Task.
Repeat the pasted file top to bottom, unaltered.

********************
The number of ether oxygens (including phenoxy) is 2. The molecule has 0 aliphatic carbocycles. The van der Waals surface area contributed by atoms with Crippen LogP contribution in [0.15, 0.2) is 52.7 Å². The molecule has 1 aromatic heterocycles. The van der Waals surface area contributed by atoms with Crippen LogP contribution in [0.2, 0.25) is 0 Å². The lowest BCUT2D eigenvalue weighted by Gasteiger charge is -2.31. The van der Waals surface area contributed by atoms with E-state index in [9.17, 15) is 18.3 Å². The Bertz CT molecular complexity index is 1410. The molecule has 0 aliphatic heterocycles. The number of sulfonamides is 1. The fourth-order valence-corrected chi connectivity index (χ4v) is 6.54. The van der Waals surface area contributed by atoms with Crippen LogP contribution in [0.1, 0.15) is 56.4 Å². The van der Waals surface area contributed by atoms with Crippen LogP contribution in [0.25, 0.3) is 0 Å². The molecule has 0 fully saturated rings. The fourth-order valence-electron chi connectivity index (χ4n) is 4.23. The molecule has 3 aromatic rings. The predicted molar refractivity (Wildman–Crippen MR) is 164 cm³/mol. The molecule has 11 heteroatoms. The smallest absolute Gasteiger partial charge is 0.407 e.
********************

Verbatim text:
The number of ether oxygens (including phenoxy) is 2. The molecule has 0 aliphatic carbocycles. The van der Waals surface area contributed by atoms with Crippen LogP contribution in [0.15, 0.2) is 52.7 Å². The molecule has 1 aromatic heterocycles. The van der Waals surface area contributed by atoms with Crippen LogP contribution in [0.2, 0.25) is 0 Å². The lowest BCUT2D eigenvalue weighted by Gasteiger charge is -2.31. The van der Waals surface area contributed by atoms with E-state index in [9.17, 15) is 18.3 Å². The Bertz CT molecular complexity index is 1410. The molecule has 0 aliphatic heterocycles. The number of sulfonamides is 1. The fourth-order valence-corrected chi connectivity index (χ4v) is 6.54. The van der Waals surface area contributed by atoms with Crippen LogP contribution in [0.1, 0.15) is 56.4 Å². The van der Waals surface area contributed by atoms with Crippen LogP contribution in [0.25, 0.3) is 0 Å². The molecule has 0 fully saturated rings. The fourth-order valence-electron chi connectivity index (χ4n) is 4.23. The molecule has 3 aromatic rings. The predicted molar refractivity (Wildman–Crippen MR) is 164 cm³/mol. The molecule has 11 heteroatoms. The smallest absolute Gasteiger partial charge is 0.407 e.